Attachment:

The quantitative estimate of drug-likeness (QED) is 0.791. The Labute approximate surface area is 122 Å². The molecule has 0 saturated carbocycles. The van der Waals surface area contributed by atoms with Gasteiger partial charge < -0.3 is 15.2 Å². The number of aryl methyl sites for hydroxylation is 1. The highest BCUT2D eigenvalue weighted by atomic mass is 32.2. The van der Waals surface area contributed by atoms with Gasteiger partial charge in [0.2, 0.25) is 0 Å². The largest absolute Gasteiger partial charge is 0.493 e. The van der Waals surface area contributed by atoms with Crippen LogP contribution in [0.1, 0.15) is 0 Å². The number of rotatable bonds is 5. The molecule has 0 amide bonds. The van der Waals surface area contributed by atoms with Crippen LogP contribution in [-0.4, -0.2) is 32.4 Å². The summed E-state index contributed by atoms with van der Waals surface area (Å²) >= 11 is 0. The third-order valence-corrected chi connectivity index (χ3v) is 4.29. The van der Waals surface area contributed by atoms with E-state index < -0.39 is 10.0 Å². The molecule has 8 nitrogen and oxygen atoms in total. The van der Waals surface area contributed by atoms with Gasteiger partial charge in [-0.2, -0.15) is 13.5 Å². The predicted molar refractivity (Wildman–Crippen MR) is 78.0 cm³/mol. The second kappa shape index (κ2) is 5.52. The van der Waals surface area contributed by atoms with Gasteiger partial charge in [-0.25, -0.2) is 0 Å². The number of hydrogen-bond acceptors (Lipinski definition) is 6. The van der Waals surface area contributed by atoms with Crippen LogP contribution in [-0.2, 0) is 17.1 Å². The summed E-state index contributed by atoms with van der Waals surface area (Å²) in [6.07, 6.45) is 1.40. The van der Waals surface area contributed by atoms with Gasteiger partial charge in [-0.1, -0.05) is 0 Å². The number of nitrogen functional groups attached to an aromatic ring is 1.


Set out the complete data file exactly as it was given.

The quantitative estimate of drug-likeness (QED) is 0.791. The Labute approximate surface area is 122 Å². The molecule has 0 saturated carbocycles. The van der Waals surface area contributed by atoms with Gasteiger partial charge < -0.3 is 15.2 Å². The number of aryl methyl sites for hydroxylation is 1. The highest BCUT2D eigenvalue weighted by atomic mass is 32.2. The van der Waals surface area contributed by atoms with Gasteiger partial charge in [0.2, 0.25) is 0 Å². The largest absolute Gasteiger partial charge is 0.493 e. The van der Waals surface area contributed by atoms with Crippen LogP contribution in [0.1, 0.15) is 0 Å². The number of rotatable bonds is 5. The molecule has 0 amide bonds. The van der Waals surface area contributed by atoms with Crippen LogP contribution in [-0.4, -0.2) is 32.4 Å². The summed E-state index contributed by atoms with van der Waals surface area (Å²) >= 11 is 0. The third-order valence-corrected chi connectivity index (χ3v) is 4.29. The van der Waals surface area contributed by atoms with E-state index < -0.39 is 10.0 Å². The molecule has 8 nitrogen and oxygen atoms in total. The van der Waals surface area contributed by atoms with Gasteiger partial charge in [-0.2, -0.15) is 13.5 Å². The predicted molar refractivity (Wildman–Crippen MR) is 78.0 cm³/mol. The second kappa shape index (κ2) is 5.52. The van der Waals surface area contributed by atoms with Gasteiger partial charge in [-0.25, -0.2) is 0 Å². The number of hydrogen-bond acceptors (Lipinski definition) is 6. The van der Waals surface area contributed by atoms with Crippen LogP contribution in [-0.2, 0) is 17.1 Å². The summed E-state index contributed by atoms with van der Waals surface area (Å²) in [6.07, 6.45) is 1.40. The van der Waals surface area contributed by atoms with Gasteiger partial charge in [-0.1, -0.05) is 0 Å². The number of nitrogen functional groups attached to an aromatic ring is 1.